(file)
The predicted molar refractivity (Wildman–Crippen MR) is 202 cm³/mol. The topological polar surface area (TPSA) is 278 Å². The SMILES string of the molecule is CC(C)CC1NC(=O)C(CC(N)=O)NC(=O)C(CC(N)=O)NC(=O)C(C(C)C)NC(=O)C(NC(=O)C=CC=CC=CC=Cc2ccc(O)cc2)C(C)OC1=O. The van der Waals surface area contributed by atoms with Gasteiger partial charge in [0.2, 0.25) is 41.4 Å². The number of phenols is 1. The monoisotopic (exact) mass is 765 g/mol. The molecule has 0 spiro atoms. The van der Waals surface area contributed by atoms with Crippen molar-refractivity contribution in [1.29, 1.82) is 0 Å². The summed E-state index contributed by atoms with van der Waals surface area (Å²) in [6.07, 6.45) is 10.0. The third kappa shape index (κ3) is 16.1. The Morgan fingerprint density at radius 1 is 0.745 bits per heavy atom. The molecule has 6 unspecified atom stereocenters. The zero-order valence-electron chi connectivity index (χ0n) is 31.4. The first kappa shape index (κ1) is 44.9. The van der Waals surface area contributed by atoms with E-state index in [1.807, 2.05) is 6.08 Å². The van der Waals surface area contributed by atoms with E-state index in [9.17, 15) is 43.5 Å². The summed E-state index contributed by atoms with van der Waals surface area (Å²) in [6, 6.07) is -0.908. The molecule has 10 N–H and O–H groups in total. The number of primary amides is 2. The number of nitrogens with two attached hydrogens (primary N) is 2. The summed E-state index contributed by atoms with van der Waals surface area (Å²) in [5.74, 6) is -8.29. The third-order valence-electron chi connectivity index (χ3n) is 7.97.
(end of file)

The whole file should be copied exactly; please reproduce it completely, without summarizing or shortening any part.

The predicted molar refractivity (Wildman–Crippen MR) is 202 cm³/mol. The topological polar surface area (TPSA) is 278 Å². The SMILES string of the molecule is CC(C)CC1NC(=O)C(CC(N)=O)NC(=O)C(CC(N)=O)NC(=O)C(C(C)C)NC(=O)C(NC(=O)C=CC=CC=CC=Cc2ccc(O)cc2)C(C)OC1=O. The van der Waals surface area contributed by atoms with Gasteiger partial charge in [0.2, 0.25) is 41.4 Å². The number of phenols is 1. The monoisotopic (exact) mass is 765 g/mol. The molecule has 0 spiro atoms. The van der Waals surface area contributed by atoms with Crippen molar-refractivity contribution in [1.29, 1.82) is 0 Å². The summed E-state index contributed by atoms with van der Waals surface area (Å²) in [6.07, 6.45) is 10.0. The third kappa shape index (κ3) is 16.1. The Morgan fingerprint density at radius 1 is 0.745 bits per heavy atom. The molecule has 6 unspecified atom stereocenters. The zero-order valence-electron chi connectivity index (χ0n) is 31.4. The first kappa shape index (κ1) is 44.9. The van der Waals surface area contributed by atoms with E-state index in [1.807, 2.05) is 6.08 Å². The van der Waals surface area contributed by atoms with E-state index in [9.17, 15) is 43.5 Å². The summed E-state index contributed by atoms with van der Waals surface area (Å²) in [6, 6.07) is -0.908. The molecule has 10 N–H and O–H groups in total. The number of primary amides is 2. The number of nitrogens with two attached hydrogens (primary N) is 2. The summed E-state index contributed by atoms with van der Waals surface area (Å²) in [5.74, 6) is -8.29. The third-order valence-electron chi connectivity index (χ3n) is 7.97.